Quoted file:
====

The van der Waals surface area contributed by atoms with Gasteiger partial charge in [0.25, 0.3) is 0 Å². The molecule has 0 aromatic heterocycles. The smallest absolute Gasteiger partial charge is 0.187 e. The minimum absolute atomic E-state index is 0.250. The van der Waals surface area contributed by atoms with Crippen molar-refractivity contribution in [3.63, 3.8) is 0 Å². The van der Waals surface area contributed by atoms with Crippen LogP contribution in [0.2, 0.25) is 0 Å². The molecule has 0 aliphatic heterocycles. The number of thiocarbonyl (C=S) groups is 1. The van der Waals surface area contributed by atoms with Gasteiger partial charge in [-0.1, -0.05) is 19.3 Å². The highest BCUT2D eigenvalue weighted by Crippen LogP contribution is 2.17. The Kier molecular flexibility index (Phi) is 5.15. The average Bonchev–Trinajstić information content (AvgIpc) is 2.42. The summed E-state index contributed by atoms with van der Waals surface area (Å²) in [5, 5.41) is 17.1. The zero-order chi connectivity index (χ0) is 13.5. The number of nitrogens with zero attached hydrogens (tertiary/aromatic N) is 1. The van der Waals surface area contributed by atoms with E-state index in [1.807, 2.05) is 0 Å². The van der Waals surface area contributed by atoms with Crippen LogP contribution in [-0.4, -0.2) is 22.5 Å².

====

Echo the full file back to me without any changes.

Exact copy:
The van der Waals surface area contributed by atoms with Gasteiger partial charge in [0.25, 0.3) is 0 Å². The molecule has 0 aromatic heterocycles. The smallest absolute Gasteiger partial charge is 0.187 e. The minimum absolute atomic E-state index is 0.250. The van der Waals surface area contributed by atoms with Crippen molar-refractivity contribution in [3.63, 3.8) is 0 Å². The van der Waals surface area contributed by atoms with Crippen LogP contribution in [0.2, 0.25) is 0 Å². The molecule has 0 aliphatic heterocycles. The number of thiocarbonyl (C=S) groups is 1. The van der Waals surface area contributed by atoms with Gasteiger partial charge in [-0.1, -0.05) is 19.3 Å². The highest BCUT2D eigenvalue weighted by Crippen LogP contribution is 2.17. The Kier molecular flexibility index (Phi) is 5.15. The average Bonchev–Trinajstić information content (AvgIpc) is 2.42. The summed E-state index contributed by atoms with van der Waals surface area (Å²) in [5, 5.41) is 17.1. The zero-order chi connectivity index (χ0) is 13.5. The number of nitrogens with zero attached hydrogens (tertiary/aromatic N) is 1. The van der Waals surface area contributed by atoms with E-state index in [1.807, 2.05) is 0 Å². The van der Waals surface area contributed by atoms with Crippen LogP contribution in [-0.4, -0.2) is 22.5 Å².